We try to give the support for women who have been raped or beaten by their husbands but it is not easy as we do not have any resources only ourselves.   There is a lot of domestic violence but rape is not too much. The most difficult thing is getting women to make police reports even where children are the victims and this has happened in our community even recently.    We try to educate and it is important to give support and to participate [in the community] to know what is happening. That is all we can do keep talking about the problem.  Another problem more often than rape is forced sex in marriage and the women end up getting pregnant over and over which, with the poverty leads to women always being sick.   We do advise the women on birth control and there is ‘depo provera’ and one injection lasts for three months.  We also have female condoms but these are more expensive than male condoms. One of the forgotten groups of women is the elderly. Of course many are cared for by their families but many either have no family or their families are too poor to care for them.  These are probably the most vulnerable with street children –  many also live on the streets.  It is important that we include them in our work.   [FME]

The levels of poverty in neighbourhoods like Jalouzi are massive.  The people who live here  the cost and consequences of global capitalism and as Mahmood Mamdani states the actions of brutal regimes all over the global south break the backs of the poor in the interest of their imperial masters and capital.  And it is poor  women who are criminalized, disenfranchised further pushed to the margins of margins having to deal with multiple acts of violences.

Jalouzi sits next to the elite neighbourhood of Petion-Ville but the distance in the reality of lives is a thousand miles.  Whilst we celebrate Women’s History Month and International Women’s Day in all manner of ways,  its worth considering the question:  what we mean by  sisterhood, whether global or local.. what does it really mean?  In Haiti the media have gone, many of  the NGOs and UN agencies are gone and those remaining are scaling down.  For them the crisis is over, earthquakes and cholera, stories from yesterday.  Voices like Flaurantin’s, which speak to the many violences of poverty but also to the frontline work of women activists and their  commitment to movement building,  don’t get heard.

A last word from Flaurantin

The levels of poverty are so great [that] sometimes we cannot see our way out, we just survive.   But what is good about our organizing is though there is much misery, there is solidarity amongst us. [FME]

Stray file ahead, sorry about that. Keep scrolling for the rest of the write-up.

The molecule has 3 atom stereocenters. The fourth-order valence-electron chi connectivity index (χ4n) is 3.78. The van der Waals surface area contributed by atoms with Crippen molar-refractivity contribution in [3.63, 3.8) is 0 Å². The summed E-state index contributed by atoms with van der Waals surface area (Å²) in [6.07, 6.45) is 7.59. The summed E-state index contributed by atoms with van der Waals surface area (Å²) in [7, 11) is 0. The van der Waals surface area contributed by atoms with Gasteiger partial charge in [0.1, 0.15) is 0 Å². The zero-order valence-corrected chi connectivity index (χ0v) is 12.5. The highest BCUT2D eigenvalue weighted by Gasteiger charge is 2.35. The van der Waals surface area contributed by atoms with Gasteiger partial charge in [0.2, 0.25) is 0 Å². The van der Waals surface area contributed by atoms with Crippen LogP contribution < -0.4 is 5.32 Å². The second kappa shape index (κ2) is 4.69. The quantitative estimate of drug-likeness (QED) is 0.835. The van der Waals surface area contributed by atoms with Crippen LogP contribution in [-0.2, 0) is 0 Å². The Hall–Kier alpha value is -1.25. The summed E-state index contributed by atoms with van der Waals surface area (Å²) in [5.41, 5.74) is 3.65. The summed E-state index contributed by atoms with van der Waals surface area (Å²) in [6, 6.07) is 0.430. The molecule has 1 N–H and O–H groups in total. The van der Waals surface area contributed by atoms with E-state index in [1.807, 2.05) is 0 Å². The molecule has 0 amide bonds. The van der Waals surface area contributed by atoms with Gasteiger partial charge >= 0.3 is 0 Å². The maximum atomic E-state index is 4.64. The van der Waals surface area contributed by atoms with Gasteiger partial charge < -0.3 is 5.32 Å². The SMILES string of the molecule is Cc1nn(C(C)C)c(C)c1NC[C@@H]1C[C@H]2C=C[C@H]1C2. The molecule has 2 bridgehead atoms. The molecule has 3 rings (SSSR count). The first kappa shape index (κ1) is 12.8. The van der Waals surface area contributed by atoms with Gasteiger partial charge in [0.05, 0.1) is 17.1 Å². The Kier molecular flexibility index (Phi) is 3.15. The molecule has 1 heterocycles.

This article was supported in part by the International Reporting Project.


Ova the poetry of Bernedette Muthien

it took a full week
of straitjacketing generations
of genocidal femicidal trauma
for the clay dam wall to explode
and flood me in torrents
of collective grief
a poet with no words
a lifelong activist struck dumb
i choke on love for the dead
thousands of beautiful women and children a year
i puke for my incested cancerous country
and gag grappling for compassion of
perpetrators and the morally blind
in this breathtaking country
so brutally drenched in the blood
of ordinary women and children
i discover anew
that i fail to
my spiritual cadaver
is dragged under by the concrete limbs
of victims perpetrators witnesses
majority blinkered burdens
too busy scrabbling for survival
to fight for justice
as i contemplate the imminent refreshment
of my childhood starvation
my hunger for food agency adventure
leads me to stare the dragon in its ambered eyes
like a mirror of my ever-present shadows
Demon! Patriarchy…
how can I love you to death…?

15 feb 2013
bernedette muthien -

Outrage! & One Billion Rising, Whats the Point? Lessons from GBV movement building in Haiti

From Thought Leader – Talia Meer asks what is the point of  “1 billion Rising” and from Women and Beyond the Global – Wondering about Outrage! beyond personal gratification? Particularly when it is selective, ie where was the outrage when Rape Crisis centers were closed, or are are in the process of being closed?  Where was the outrage when our lesbian sisters and brothers were tortured, raped and murdered? .  The starting point is that for everyone who is outraged there is probably at least one person in their family or circle of friends who is a rapist, woman beater, or engages in  everyday sexual assault.  As Talia Meer states, rape and sexual violence takes place in the home, in the community, in the office, in the school, on the campus.  Sexual assault, misogyny and a great deal of rape take place in these public spaces not in secret.